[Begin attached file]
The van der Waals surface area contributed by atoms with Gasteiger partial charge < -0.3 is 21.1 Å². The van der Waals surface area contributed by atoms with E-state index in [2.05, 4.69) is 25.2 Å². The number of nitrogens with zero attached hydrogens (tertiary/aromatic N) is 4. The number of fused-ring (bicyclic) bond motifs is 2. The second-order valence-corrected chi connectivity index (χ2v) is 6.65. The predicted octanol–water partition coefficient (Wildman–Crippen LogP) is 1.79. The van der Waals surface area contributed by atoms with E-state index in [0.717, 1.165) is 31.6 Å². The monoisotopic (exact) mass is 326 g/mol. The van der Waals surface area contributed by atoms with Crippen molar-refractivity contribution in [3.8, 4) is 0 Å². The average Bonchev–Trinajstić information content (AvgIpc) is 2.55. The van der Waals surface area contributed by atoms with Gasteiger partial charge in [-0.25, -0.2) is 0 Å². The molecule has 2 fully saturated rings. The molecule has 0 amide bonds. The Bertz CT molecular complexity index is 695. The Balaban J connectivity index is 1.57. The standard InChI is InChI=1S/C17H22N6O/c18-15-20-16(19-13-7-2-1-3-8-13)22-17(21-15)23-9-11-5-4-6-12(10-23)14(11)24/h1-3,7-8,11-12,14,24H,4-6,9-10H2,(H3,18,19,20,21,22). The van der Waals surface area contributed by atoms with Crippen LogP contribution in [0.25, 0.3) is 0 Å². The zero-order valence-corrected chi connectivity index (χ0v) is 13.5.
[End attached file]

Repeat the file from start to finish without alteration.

The van der Waals surface area contributed by atoms with Gasteiger partial charge < -0.3 is 21.1 Å². The van der Waals surface area contributed by atoms with E-state index in [2.05, 4.69) is 25.2 Å². The number of nitrogens with zero attached hydrogens (tertiary/aromatic N) is 4. The number of fused-ring (bicyclic) bond motifs is 2. The second-order valence-corrected chi connectivity index (χ2v) is 6.65. The predicted octanol–water partition coefficient (Wildman–Crippen LogP) is 1.79. The van der Waals surface area contributed by atoms with E-state index in [0.717, 1.165) is 31.6 Å². The monoisotopic (exact) mass is 326 g/mol. The van der Waals surface area contributed by atoms with Crippen molar-refractivity contribution in [3.8, 4) is 0 Å². The average Bonchev–Trinajstić information content (AvgIpc) is 2.55. The van der Waals surface area contributed by atoms with Gasteiger partial charge in [-0.25, -0.2) is 0 Å². The molecule has 2 fully saturated rings. The molecule has 0 amide bonds. The Bertz CT molecular complexity index is 695. The Balaban J connectivity index is 1.57. The standard InChI is InChI=1S/C17H22N6O/c18-15-20-16(19-13-7-2-1-3-8-13)22-17(21-15)23-9-11-5-4-6-12(10-23)14(11)24/h1-3,7-8,11-12,14,24H,4-6,9-10H2,(H3,18,19,20,21,22). The van der Waals surface area contributed by atoms with Crippen LogP contribution in [0.25, 0.3) is 0 Å². The zero-order valence-corrected chi connectivity index (χ0v) is 13.5.